Supply of means of production is market-based

-- Market entities in the field of the production of means of production are

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diversified. Of the 42 categories of commonly-used means of production excluding land, the share of SOEs exceeds 50% only in four categories, namely, water, power, heating and fuel gas, while private businesses and enterprises of other ownership structures produce over 50% of the remaining 38 categories. From 2002 to 2003, the share of SOEs continued to drop. -- Market entities in the field of circulation of means of production are also diversified. In the case of minerals, construction materials and chemical wholesale, which sell mainly means of production, SOEs accounted for only 26.46% of all the enterprises in the industry in 2003 while enterprises of other ownership types such as FIEs and private businesses took up 73.54%. -- Direct intervention by the Government in the producers and sellers is eliminated. This has been achieved by the following three ways: first, by restructuring the SOEs and attracting investment by private businesses and FIEs so as to diversify the market entities; second, by establishing and improving the modern corporate system in the SOEs and replacing the traditional administrative control with a new type of “Government-SOE” asset management relationship; and third, by restricting the power of the Government with legal means.

6.5.2 The Chinese Government regulates a small number of means of production in accordance with international practice
-- The great majority of the commonly-used means of production are subject to no restriction in terms of production or pricing. By the end of 2003, of the 42 categories, production restrictions existed for only natural gas and timber, accounting for only 4.6% of the total. As for price regulation, Government pricing or Government guided pricing only apply to a small number of products such as natural gas, water, electricity, fuel gas, heating and oil products while 74.42% of the common means of production are subject to no price regulation of any form. All means of production under regulation are those with a significant impact on the bio-environment, naturally monopolistic and related to public good. -- The Chinese Government has been constantly easing price regulation over the means of production and price regulated means of production take up a very small share in the total economic aggregates. In 2003, the sales of Government-priced means of production accounted for only 9.9% of the total sales, those under Government-guided pricing accounted for only 2.7% while the market-priced reached 87.4%.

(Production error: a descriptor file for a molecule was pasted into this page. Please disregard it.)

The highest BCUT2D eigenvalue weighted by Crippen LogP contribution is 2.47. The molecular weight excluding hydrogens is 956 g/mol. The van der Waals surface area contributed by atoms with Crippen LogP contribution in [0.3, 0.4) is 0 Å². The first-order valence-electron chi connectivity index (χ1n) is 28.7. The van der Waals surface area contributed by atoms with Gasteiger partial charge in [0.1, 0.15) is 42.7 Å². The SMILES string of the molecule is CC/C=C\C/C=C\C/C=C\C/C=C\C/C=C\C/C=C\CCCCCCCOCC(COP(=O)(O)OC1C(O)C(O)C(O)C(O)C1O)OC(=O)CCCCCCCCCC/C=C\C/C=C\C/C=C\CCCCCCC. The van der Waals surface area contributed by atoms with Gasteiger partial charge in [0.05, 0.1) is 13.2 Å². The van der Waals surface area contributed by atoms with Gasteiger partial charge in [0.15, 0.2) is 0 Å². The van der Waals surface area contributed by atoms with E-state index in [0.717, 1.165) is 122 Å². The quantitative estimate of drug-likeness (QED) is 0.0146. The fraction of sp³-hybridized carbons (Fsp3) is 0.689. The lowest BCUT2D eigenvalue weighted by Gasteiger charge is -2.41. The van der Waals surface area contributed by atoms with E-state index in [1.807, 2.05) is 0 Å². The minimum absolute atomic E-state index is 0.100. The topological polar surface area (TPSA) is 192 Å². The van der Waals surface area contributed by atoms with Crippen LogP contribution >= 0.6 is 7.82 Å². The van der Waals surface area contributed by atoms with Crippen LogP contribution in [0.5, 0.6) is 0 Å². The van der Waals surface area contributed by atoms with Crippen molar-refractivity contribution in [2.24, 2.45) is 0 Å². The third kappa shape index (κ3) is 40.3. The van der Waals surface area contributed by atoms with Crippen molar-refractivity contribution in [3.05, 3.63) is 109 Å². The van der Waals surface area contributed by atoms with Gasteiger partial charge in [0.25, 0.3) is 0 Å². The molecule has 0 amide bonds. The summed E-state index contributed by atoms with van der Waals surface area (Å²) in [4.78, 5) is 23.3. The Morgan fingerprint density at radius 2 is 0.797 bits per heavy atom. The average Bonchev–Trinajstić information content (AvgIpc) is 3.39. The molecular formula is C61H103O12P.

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6.5.3 The Government no longer directly intervenes in the operations of the enterprises